“…books are always good company if you have the right sort. Let me pick out some for you.' And Mrs. Jo made a bee-line to the well-laden shelves, which were the joy of her heart and the comfort of her life.” “Far away there in the sunshine are my highest aspirations. I may not reach them, but I can look up and see their beauty, believe in them, and try to follow where they lead.” “I'd rather take coffee than compliments just now.” “A faithful friend is a strong defense; And he that hath found him hath found a treasure.” “The small hopes and plans and pleasures of children should be tenderly respected by grown-up people, and never rudely thwarted or ridiculed.” “If you feel your value lies in being merely decorative, I fear that someday you might find yourself believing that’s all that you really are. Time erodes all such beauty, but what it cannot diminish is the wonderful workings of your mind: Your humor, your kindness, and your moral courage. These are the things I cherish so in you. I so wish I could give my girls a more just world. But I know you’ll make it a better place “…she was one of those happily created beings who please without effort, make friends everywhere, and take life so gracefully and easily that less fortunate souls are tempted to believe that such are born under a lucky star.” “. . . children should draw [a husband & wife] nearer than ever, not separate you, as if they were all yours, and [your husband] had nothing to do but support them. . . . don't neglect husband for children, don't shut him out of the nursery, but teach him how to help in it. His place is there as well as yours, and the children need him; let him feel that he has his part to do, and he will do it gladly and faithfully, and it will be better for you all. . . . That is the secret of our home happiness: he does not let business wean him from the little cares and duties that affect us all, and I try not to let domestic worries destroy my interest in his pursuits. Each do our part alone in many things, but at home we work together, always. . . . no time is so beautiful and precious to parents as the first years of the little lives given them to train. Don't let [your husband] be a stranger to the babies, for they will do more to keep him safe and happy in this world of trial and temptation than anything else, and through them you will learn to know and love one another as you should.” “Don't cry so bitterly, but remember this day, and resolve with all your soul that you will never know another like it.” “such hours are beautiful to live, but very hard to describe…” “... for it is the small temptations which undermine integrity unless we watch and pray and never think them too trivial to be resisted.” “She is too fond of books, and it has addled her brain.” “Jo had learned that hearts, like flowers, cannot be rudely handled, but must open naturally…” “...the love, respect, and confidence of my children was the sweetest reward I could receive for my efforts to be the woman I would have them copy.” “Keep good company, read good books, love good things and cultivate soul and body as faithfully as you can” “Preserve your memories, keep them well, what you forget you can never retell.” “Don't try to make me grow up before my time…” “To be strong, and beautiful, and go round making music all the time. Yes, she could do that, and with a very earnest prayer Polly asked for the strength of an upright soul, the beauty of a tender heart, the power to make her life a sweet and stirring song, helpful while it lasted, remembered when it died.” “Watch and pray, dear, never get tired of trying, and never think it is impossible to conquer your fault.” “Go out more, keep cheerful as well as busy, for you are the sunshine-maker of the family, and if you get dismal there is no fair weather.” “The clocks were striking midnight and the rooms were very still as a figure glided quietly from bed to bed, smoothing a coverlid here, settling a pillow there, and pausing to look long and tenderly at each unconscious face, to kiss each with lips that mutely blessed, and to pray the fervent prayers which only mothers utter.” “We never are too old for this, my dear, because it is a play we are playing all the time in one way or another. Out burdens are here, our road is before us, and the longing for goodness and happiness is the guide that leads us through many troubles and mistakes to the peace which is a true Celestial City. Now, my little pilgrims, suppose you begin again, not in play, but in earnest, and see how far on you can get before Father comes home.” “Christie loved books; and the attic next her own was full of them. To this store she found her way by a sort of instinct as sure as that which leads a fly to a honey-pot, and, finding many novels, she read her fill. This amusement lightened many heavy hours, peopled the silent house with troops of friends, and, for a time, was the joy of her life.” “I almost wish I hadn't any conscience, it's so inconvenient. If I didn't care about doing the right and didn't feel uncomfortable when doing wrong, I should get on capitally.” “I read somewhere that every inch of rope in the British Navy has a strand of red in it, so wherever a bit of it is found it is known. That is the text of my little sermon to you. Virtue, which means honour, honesty, courage, and all that makes character, is the red thread that marks a good man wherever he is. Keep that always and everywhere, so that even if wrecked by misfortune, that sign shall still be found and recognized. Yours is a rough life, and your mates not all we could wish, but you can be a gentleman in the true sense of the word; and no matter what happens to your body, keep your soul clean, your heart true to those who love you, and do your duty to the end.” “Life is my college. May I graduate well, and earn some honors.” “Rose sat all alone in the big best parlor, with her little handkerchief laid ready to catch the first tear, for she was thinking of her troubles, and a shower was expected. She had retired to this room as a good place in which to be miserable; for it was dark and still, full of ancient furniture, somber curtains, and hung all around with portraits of solemn old gentlemen in wigs, severe-nosed ladies in top-heavy caps, and staring children in little bobtailed coats or short-waisted frocks. It was an excellent place for woe; and the fitful spring rain that pattered on the windowpane seemed to sob,"Cry away; I'm with you.” “You have so many extraordinary gifts; how can you expect to lead an ordinary life?” “ She would make a man of me. She puts strength and courage into me as no one else can. She is unlike any girl I ever saw; there’s no sentimentality about her; she is wise, and kind, and sweet. She says what she means, looks you straight in the eye, and is as true as steel.” “The power of finding beauty in the humblest things makes home happy and life lovely.” “And Polly didn't think she had done much; but it was one of the little things which are always waiting to be done in this world of ours, where rainy days come so often, where spirits get out of tune, and duty won't go hand in hand with pleasure. Little things of this sort are especially good work for little people; a kind little thought, an unselfish little act, a cheery little word, are so sweet and comfortable, that no one can fail to feel their beauty and love the giver, no matter how small they are. Mothers do a deal of this sort of thing, unseen, unthanked, but felt and remembered long afterward, and never lost, for this is the simple magic that binds hearts together, and keeps home happy.” “...and best of all, the wilderness of books, in which she could wander, where she liked, made the library a region of bliss to her.”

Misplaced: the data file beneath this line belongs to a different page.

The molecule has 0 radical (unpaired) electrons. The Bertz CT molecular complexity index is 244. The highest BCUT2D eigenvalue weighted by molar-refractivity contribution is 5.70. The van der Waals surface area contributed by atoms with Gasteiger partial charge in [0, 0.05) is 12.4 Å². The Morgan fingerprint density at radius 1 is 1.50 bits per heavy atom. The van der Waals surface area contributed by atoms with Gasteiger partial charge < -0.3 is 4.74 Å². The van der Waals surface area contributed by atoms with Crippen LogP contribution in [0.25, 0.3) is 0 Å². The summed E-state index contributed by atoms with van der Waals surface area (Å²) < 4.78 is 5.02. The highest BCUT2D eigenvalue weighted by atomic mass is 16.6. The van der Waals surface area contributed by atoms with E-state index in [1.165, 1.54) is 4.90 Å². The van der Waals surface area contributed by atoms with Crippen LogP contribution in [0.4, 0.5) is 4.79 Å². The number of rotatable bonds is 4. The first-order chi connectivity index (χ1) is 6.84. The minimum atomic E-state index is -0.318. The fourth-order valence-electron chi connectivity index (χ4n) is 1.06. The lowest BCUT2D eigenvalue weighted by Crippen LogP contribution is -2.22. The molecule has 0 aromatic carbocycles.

So many thoughts to keep our minds focused on what a joy life is. Beauty always reappearing. A steadfast friend. Regardless of not showing at times. Always coming back. Possibly in only small ways. A child looking at the shadow. The brilliant moon. Stars always being steadfast friends when we are alone. And, Alcott’s description of her books…finding many novels, she read her fill. This amusement lightened many heavy hours, peopled the silent house with troops of friends, and, for a time, was the joy of her life. Always the companionship we find in our books. The ability to travel in our mind. To find those who have lived before us constantly giving us examples of how to handle what we go through.
A new day. The angel of dawn has appeared. The gold has risen. One stumbling through reality. One with a red hat sliding down a floor lamp making fireman sounds ready to save the cat…let the day unfold. Today. Our gift. The ability to look into other’s eyes. To let the little fireman save us. To notice any moments of silence given. To keep our focus on five years. Ten years. Not only on details today which won’t matter in five years. Tonight we again have the opportunity to write our epitaph in stone of the moments we use up today. Will we have thoughts and actions worthy of inscription? Will we consciously take the time to notice individual grains of sand as they slide one by one through our sand timers? Only one morsel can get through per moment. Will we notice the moments? Each moment making our song of life. Thank you for letting me enter your Thursday again. Thank you for shopping in our store and letting me be here. I hope you can come soon – we’ll be ready with your coffee! How much your friendship means. Susan
Latin for this week: Dum, spiro, spero – While I breathe, I hope (motto of South Carolina) Tu ne cede malis sed contra audentior ito – Yield not to misfortunes, but advance all the more boldly against them. Caelitus mihi vires – My strength is from heaven. Works Cited: Alcott, Louisa May. Alternative Alcott. New Jersey. Rutgers Press. 1988.